Sunday 16 April 2017

More depth on the page than the TV

A Great Deliverance (Inspector Lynley, #1) Barbara Havers is unattractive. The working class Detective Sergeant of Elizabeth George's Inspector Lynley series is introduced as an unsympathetic character, prickly and prejudiced, whereas her upper-class boss, Detective Inspector Tommy Lynley has a past that haunts him. I'd only ever seen Havers and Lynley in the television adaptations, and it was a pleasure to discover the fictional police characters have a lot more depth on the page.

I knew Elizabeth George was not British before I started reading A Great Deliverance, and was pleasantly surprised that this made very little difference to the style of writing. I thought the Yorkshire setting was not very finely detailed, but didn't matter. The story is clearly about the characters, not the setting.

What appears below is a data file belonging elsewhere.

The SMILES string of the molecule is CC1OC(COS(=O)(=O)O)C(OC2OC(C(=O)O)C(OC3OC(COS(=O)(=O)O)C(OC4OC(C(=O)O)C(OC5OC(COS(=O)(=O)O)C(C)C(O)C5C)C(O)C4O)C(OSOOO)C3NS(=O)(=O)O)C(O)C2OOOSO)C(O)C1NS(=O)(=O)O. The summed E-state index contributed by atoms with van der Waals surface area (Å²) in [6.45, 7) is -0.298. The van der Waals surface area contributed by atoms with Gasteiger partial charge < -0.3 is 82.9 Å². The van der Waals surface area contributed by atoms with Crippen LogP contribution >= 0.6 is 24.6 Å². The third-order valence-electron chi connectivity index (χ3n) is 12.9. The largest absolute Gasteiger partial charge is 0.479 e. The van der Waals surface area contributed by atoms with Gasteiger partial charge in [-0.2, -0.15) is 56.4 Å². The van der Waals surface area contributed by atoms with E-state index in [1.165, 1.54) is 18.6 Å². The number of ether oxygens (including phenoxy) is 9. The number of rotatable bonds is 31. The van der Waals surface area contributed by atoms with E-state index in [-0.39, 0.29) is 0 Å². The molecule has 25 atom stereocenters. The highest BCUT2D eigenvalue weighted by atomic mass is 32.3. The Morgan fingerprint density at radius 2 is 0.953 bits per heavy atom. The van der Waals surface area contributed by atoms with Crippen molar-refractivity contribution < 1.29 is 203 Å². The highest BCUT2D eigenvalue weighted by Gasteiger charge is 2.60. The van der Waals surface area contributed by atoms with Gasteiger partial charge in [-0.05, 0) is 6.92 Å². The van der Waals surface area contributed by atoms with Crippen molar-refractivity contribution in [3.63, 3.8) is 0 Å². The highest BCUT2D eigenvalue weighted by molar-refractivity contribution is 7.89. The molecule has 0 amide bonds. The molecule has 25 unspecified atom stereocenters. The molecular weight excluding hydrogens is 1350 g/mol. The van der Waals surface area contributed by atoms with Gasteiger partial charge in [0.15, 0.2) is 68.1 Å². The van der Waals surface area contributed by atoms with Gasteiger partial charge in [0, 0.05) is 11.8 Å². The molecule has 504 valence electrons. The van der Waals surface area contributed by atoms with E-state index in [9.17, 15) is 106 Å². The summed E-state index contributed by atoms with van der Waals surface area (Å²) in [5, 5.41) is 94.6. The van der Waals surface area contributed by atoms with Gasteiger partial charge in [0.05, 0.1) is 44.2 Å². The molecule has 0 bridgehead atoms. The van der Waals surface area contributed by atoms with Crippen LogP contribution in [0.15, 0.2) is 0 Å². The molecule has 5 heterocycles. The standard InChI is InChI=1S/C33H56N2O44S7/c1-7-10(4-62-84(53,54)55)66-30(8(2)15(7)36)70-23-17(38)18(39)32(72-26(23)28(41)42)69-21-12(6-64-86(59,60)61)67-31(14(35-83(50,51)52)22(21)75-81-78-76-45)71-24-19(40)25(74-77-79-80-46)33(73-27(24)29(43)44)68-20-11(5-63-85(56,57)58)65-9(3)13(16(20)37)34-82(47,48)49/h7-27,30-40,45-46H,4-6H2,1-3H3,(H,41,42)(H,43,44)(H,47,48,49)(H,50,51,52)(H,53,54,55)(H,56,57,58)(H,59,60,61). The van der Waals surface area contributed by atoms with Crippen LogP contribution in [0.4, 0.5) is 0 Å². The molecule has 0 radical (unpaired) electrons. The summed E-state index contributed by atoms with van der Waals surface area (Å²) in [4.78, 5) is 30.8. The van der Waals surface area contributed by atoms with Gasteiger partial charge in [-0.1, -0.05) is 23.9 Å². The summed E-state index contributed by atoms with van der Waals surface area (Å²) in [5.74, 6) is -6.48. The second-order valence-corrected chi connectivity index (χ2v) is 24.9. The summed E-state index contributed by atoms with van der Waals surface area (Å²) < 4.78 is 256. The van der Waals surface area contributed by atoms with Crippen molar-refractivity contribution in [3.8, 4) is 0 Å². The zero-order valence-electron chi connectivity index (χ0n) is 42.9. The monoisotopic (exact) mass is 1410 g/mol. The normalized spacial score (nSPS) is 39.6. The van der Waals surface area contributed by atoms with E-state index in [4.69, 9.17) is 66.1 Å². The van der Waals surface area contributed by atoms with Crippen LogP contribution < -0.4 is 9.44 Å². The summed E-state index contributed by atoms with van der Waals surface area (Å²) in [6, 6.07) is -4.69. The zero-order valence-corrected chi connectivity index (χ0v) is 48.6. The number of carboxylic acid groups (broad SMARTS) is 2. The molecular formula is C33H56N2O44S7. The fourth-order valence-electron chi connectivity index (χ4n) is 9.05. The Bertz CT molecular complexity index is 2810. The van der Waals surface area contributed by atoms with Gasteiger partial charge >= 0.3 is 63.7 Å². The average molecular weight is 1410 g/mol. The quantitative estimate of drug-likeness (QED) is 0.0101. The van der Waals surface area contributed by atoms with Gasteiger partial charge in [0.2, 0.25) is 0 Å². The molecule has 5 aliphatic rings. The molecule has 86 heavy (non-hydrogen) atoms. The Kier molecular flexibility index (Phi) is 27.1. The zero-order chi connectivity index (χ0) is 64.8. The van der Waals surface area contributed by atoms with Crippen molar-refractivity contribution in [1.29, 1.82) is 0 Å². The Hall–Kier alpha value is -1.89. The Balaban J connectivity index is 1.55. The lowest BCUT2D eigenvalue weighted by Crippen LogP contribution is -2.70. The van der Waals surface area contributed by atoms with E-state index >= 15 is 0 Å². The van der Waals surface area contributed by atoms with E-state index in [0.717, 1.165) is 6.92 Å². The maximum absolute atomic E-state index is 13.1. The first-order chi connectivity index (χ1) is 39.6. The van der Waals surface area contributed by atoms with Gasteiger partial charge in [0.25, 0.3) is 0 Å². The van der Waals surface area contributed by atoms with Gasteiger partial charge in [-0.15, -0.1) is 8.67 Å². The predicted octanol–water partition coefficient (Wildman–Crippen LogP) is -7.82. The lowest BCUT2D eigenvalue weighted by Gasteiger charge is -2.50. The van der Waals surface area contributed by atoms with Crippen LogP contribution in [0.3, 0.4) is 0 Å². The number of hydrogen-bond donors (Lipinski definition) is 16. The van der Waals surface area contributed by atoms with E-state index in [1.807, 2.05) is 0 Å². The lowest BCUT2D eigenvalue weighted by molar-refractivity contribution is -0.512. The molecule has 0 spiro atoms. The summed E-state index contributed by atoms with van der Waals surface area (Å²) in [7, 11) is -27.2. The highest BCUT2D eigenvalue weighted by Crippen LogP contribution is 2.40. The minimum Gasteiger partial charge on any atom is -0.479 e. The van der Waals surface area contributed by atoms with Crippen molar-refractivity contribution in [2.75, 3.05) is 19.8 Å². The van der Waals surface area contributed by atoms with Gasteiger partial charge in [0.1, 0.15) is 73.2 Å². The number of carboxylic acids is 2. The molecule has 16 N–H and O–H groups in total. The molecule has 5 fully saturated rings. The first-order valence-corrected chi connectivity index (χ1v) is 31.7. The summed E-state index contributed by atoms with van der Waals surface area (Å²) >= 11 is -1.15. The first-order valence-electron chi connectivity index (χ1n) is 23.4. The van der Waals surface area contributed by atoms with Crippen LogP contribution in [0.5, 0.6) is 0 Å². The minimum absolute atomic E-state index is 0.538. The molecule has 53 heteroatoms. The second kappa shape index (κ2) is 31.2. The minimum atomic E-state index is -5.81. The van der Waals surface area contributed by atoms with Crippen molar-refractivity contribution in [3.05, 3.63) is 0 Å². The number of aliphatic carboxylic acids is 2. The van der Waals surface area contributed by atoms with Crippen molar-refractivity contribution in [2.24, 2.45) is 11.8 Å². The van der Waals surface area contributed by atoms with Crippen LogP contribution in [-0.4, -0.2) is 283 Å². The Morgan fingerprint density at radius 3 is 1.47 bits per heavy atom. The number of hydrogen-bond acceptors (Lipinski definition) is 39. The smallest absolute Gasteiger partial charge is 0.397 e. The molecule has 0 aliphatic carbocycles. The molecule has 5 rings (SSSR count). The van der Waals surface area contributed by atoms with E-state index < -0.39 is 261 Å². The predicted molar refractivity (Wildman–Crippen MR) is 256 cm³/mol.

With that in mind, I found the passages that took Havers's point of view more engaging than those of Lynley, perhaps because the author is female. Indeed, Elizabeth George expertly paints the many female characters of the story, which moves along at a fast pace.

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